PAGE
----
Tiggerlion on Nightclubbing by Grace Jones, released 11/05/1981
Grace Jones is one of nature’s wonders. Towering at nearly six foot tall with sharp features and an ebony skin tone, she was initially a supermodel, stalking the catwalks wearing Yves St. Laurent and Kenzo. She was Helmut Newton’s, Guy Bourdin’s and Hans Feurer’s muse and appeared on the cover of Elle, Vogue and Stern.
Musically, Grace first immersed herself in Disco. To begin with, this involved attending Studio 54 in New York completely naked. Soon, she hooked up with Tom Moulton, the man who invented the extended mix, and made three surprisingly camp albums, her purring contralto set against beautifully orchestrated music. The best track, a striking version of La Vie En Rose, pricked Chris Blackwell’s ears. The founder of Island Records heard something both terrifying and seductive in that detached monotone and thought he knew exactly what to do with it.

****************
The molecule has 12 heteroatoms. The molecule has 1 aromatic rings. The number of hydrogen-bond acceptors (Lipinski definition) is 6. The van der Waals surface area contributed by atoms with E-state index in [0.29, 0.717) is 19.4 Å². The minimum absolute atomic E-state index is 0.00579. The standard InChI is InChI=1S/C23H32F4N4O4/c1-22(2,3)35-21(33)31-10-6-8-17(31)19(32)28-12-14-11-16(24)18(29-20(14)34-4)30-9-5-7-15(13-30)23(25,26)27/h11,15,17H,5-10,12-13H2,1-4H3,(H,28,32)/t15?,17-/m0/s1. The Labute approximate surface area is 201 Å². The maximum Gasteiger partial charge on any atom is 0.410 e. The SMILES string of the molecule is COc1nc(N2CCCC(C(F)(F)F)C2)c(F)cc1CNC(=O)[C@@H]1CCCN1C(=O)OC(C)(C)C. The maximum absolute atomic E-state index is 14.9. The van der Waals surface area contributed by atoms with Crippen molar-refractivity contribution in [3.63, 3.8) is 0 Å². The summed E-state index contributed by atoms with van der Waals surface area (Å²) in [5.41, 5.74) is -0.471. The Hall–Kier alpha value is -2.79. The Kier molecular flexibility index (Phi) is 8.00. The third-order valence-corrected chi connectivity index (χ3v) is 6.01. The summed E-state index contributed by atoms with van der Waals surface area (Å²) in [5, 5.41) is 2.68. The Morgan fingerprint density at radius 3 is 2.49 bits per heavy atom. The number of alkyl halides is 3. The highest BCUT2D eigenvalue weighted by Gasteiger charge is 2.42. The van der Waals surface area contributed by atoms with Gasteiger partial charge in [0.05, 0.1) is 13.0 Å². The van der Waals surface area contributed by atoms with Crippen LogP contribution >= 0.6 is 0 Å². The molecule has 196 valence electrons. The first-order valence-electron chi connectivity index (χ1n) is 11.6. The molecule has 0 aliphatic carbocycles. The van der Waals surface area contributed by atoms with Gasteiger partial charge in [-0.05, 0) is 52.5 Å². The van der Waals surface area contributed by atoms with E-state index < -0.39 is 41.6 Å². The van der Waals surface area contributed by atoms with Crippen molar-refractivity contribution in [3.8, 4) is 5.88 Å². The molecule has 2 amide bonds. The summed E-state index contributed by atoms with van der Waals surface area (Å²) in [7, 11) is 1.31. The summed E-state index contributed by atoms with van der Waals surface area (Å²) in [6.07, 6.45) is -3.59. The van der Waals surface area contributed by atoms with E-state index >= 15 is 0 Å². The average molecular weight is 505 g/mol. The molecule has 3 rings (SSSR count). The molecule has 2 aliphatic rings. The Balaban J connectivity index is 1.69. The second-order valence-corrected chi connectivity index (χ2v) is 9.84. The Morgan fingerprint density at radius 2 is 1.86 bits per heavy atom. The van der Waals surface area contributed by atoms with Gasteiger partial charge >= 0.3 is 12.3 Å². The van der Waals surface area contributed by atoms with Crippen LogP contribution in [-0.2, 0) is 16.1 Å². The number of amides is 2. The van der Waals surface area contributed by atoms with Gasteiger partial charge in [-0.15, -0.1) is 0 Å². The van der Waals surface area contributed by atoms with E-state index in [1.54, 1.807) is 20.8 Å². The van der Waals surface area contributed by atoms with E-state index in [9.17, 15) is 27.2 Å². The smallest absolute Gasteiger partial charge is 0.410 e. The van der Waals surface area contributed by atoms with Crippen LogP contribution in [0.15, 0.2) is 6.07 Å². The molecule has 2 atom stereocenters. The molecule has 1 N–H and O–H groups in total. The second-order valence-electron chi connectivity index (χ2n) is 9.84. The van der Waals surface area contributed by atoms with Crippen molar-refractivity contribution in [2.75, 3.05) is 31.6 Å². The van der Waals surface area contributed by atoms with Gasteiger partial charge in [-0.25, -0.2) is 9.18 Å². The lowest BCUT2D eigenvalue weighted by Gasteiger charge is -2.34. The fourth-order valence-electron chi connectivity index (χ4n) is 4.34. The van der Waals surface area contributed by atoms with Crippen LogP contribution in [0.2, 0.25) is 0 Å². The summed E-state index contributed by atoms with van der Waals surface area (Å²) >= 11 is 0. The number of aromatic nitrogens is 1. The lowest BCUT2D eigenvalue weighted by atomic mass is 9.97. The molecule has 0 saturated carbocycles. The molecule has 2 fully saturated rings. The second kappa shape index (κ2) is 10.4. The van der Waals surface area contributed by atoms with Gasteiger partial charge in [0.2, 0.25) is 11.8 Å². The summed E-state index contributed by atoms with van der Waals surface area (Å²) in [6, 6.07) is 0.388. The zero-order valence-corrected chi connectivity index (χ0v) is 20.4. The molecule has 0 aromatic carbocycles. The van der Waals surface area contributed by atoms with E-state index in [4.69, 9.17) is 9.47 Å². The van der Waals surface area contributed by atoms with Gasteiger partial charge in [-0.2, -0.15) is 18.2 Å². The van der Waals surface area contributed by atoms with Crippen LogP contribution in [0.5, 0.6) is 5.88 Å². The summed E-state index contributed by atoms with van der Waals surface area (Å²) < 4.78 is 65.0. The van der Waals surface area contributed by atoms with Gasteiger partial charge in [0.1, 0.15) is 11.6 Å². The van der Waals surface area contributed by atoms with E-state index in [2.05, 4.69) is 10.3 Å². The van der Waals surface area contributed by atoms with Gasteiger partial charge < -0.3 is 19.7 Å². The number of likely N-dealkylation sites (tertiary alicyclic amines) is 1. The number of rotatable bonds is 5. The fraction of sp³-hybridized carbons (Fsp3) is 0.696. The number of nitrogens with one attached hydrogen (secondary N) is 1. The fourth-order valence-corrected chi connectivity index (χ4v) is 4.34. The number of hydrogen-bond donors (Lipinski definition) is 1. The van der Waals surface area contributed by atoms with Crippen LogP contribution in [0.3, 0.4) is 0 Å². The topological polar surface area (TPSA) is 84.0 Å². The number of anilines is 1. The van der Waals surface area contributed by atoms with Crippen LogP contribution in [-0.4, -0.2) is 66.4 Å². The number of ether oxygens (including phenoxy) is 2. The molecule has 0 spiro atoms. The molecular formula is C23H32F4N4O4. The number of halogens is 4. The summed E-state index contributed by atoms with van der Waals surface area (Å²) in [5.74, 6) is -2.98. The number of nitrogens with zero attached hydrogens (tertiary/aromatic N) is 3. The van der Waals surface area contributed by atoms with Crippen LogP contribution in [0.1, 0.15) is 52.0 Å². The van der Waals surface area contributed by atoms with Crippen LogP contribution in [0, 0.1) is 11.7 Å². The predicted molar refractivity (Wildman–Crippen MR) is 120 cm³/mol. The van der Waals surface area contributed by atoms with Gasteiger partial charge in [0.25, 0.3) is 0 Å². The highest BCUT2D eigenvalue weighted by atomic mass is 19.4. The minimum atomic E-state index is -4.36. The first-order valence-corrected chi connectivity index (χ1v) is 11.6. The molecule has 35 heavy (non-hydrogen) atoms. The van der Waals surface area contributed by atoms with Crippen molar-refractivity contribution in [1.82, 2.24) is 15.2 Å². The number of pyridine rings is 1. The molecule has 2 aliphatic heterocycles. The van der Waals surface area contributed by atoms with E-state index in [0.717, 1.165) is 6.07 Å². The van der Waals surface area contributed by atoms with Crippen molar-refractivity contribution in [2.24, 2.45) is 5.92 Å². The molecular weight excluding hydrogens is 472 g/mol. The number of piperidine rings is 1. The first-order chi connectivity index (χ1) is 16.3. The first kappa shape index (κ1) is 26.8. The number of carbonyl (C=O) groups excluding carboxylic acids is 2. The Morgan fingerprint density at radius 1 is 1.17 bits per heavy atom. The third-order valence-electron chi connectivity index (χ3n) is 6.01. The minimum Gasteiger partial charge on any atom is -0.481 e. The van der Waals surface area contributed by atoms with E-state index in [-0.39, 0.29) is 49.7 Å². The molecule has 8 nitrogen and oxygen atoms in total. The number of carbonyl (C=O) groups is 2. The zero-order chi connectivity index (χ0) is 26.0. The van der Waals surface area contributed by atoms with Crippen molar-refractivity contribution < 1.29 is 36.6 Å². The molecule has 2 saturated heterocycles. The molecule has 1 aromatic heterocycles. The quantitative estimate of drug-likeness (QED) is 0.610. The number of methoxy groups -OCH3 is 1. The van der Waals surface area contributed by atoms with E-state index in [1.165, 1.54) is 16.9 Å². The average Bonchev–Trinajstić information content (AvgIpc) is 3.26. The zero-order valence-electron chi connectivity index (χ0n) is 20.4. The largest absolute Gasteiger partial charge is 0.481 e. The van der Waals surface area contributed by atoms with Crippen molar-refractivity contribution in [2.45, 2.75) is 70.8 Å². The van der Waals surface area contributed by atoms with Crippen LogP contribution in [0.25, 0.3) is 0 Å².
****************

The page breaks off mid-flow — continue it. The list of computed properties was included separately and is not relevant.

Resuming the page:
Blackwell’s pitch to become her producer alongside Alex Sadkin was irresistible. He appealed to her inner musician, putting her in a band setting, working in a studio, functioning as a single unit. That band, soon to be known as The Compass Point All Stars, was brilliant: Sly Dunbar and Robbie Shakespeare on drums and bass, Barry Reynolds and Mikey Chung guitars, Wally Badarou keyboards and Uziah ‘Sticky’ Thompson percussion. How could anyone turn down an offer of recording with them in The Bahamas? However, it was the change in musical direction that clinched it. Disco was officially dying and this band offered a completely new sound, one that ticks over with restrained power, as beautifully engineered as a Ferrari idling at the lights before exploding into action. The All Stars were a hybrid, a perfect blend of Culture’s Sinsemilla, English Rock & Pop and a Gallic way with Dance, mixed with American R&B and Latin sensuality. They were cool, they were stylish, they carried more than a hint of menace. The All Stars were the perfect foil for Grace Jones, herself the product of multiple cultures: a Jamaican childhood “crushed by The Bible”, a New York schooling and a Parisian coming of age, sharing a flat with Jessica Lang and Jerry Hall.